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  7. I thought to highlight the modes of transmission and prevention of tapeworm infection: (through searching different online sources)

    Modes of infection:
    1- larvae cysts: by ingestion of raw or undercooked meat (muscle tissue) of infected animals/fish
    2- eggs: by ingestion of food, water or soil contaminated with human or animal feces, mainly through poor hygiene.

    Prevention: (mainly by preparing food properly and looking after personal hygiene particularly around animals.)
    1-Cooking pork, beef, fish, lamb and other meats to greater than 140 degrees F for 5 minutes (10 minutes in other sources) kills any tapeworm eggs or larvae.
    2-Freezing meat and fish at temperatures below -10C (14F) for at least 24 hours (48 hours in other sources) kills tapeworm eggs and larvae.
    3-Pickling may also kill tapeworm eggs and larvae, such as pickling fish in brine (salt water).
    4-Smoking or drying meat or fish are not considered reliable ways of killing tapeworm eggs or larvae.
    4-Wash raw vegetables and fruits before you eat them. Cleaning work surfaces and kitchen equipment thoroughly.
    5- wash your hands thoroughly with soap and water: before and after preparing or handling any food, including raw meat or fish, before eating, and after using the toilet.
    6- if you are visiting or traveling to an area that have poor hygiene and tapeworm infection is more frequent, make sure to cook meat and fish properly, drink clean water, use clean (safe) water to wash all fruits and vegetables before you eat them, and most importantly have a fantastic trip☺

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    1. In addition to this post about transmission and prevention of tapeworm infection, reading from the entry that cooking or freezing pork products eliminate cysticerci and prevents adult tapeworm infection in humans and that personal hygiene can prevent the spread of embryonated eggs from person to person led me to think about my experience in a third world country years ago. The area where I stayed had poor sanitation. It was okay to urinate in a corner and there was no flushing after defecating. It is not like likely that people wash their hands immediately after using the bathroom. There was also no clean flowing water, like what we are familiar with coming from a faucet. Clean water was taken from a water well and stored in large buckets. I am not sure how much has improved since I have been there. I am assuming that most tapeworm infection cases are found in poorer regions of the areas the entry mentions. Also considering the statement that “wherever pigs are part of the agricultural landscapes and raised for food tape worm infection is found” reminds me of looking at animals in the field one day and then the animals being slaughtered the next day. In areas where there is a lack of electricity and other resource it is difficult to prevent infection because the meat is not frozen and it is not guaranteed that the meat is properly handled.

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  8. Towards the end of the post, two types of toilet and sanitation systems are mentioned - Western versus Eastern. I'm curious to know whether this could be a reason for human to human transmission. While the squat toilet is better for preventing some physical health conditions, it may make it easier for the eggs to spread from person to person.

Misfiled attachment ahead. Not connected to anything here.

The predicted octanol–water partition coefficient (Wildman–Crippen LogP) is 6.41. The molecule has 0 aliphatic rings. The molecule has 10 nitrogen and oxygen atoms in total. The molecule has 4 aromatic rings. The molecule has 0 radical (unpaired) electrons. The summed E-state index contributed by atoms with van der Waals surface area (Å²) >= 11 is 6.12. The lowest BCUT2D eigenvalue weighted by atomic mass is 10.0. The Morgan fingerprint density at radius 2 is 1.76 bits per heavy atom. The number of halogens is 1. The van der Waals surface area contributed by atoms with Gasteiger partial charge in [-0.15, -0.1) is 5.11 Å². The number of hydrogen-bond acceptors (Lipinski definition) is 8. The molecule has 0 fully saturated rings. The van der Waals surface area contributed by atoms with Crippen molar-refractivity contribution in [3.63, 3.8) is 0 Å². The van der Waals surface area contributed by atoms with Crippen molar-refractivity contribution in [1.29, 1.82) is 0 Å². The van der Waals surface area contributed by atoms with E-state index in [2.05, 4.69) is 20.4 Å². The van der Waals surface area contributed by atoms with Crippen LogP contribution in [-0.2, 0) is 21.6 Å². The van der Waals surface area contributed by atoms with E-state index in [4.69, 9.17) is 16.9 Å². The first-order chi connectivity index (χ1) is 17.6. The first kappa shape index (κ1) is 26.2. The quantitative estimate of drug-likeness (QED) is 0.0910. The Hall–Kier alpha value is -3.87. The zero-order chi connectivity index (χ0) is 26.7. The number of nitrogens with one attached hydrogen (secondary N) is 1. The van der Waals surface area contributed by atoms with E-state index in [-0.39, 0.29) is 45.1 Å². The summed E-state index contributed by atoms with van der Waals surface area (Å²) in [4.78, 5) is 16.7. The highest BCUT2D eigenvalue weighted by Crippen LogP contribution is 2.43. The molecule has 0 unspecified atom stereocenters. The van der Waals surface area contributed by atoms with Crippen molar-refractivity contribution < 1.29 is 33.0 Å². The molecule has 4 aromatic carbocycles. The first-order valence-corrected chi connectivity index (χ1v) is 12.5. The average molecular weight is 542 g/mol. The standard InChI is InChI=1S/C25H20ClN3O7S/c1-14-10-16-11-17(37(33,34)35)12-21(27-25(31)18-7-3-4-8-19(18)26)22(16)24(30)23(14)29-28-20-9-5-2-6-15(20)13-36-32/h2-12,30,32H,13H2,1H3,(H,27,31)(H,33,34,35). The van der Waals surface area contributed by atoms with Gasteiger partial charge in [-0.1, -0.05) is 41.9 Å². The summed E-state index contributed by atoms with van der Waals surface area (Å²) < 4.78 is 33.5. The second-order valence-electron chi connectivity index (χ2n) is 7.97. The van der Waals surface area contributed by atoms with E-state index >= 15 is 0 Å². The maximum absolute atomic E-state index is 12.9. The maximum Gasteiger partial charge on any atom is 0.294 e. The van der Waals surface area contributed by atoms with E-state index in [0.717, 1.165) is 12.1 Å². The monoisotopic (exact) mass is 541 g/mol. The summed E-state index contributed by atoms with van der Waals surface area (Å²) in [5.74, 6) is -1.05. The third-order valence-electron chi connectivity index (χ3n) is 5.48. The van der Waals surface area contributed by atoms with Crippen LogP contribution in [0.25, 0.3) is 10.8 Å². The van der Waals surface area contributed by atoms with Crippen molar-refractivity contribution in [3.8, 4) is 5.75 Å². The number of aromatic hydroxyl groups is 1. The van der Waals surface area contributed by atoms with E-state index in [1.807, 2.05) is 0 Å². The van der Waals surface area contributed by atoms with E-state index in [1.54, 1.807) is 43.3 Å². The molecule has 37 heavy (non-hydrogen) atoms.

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    1. Interesting question, Rich. The style of toilet is unlikely to make a difference. The main sanitation function of either toilet is to remove waste, thus preventing the contamination of sources ingested by humans (i.e water and food). Both toilets perform this function equally well. The spread of embryonated eggs from person to person results from a lack of personal hygiene, i.e. failing to wash your hands after using the toilet. Since this kind of transmission is due to the failure of the individual to wash their hands, it is equally likely regardless of the style of the toilet.

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  9. As shown in the map above, India, China, latin America and parts of Africa are areas where Tape worms are epidemic and that goes to a lot of other parasitic infections, lately in the news the newly elected Prime Minster of India make it a campaign promise to raise the sanitation level of the country "Modi's promise of toilets before temples", now I wonder how that is going to affect the load of all the parasitic infections and other infectious disease in the country, and would there be scientific research studies done in india while this process is happening to measure the success of this campaign, how much it cost and the value of it to the public from all aspects social, economical and health. and if that program can be applied to other epidemic areas in the world?

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    1. Currently, it is estimated that 220 million children between the age of 1-14 in India are at risk of infection from parasitic worms. It seems that India, while making some progress, is still a long way away from being able to provide sanitary conditions for most of the population. However, they are now beginning a massive large-scale deworming campaign along with the World Health Organization to help affected children. Hopefully this will help to lower rates of human-to-human transmission as well.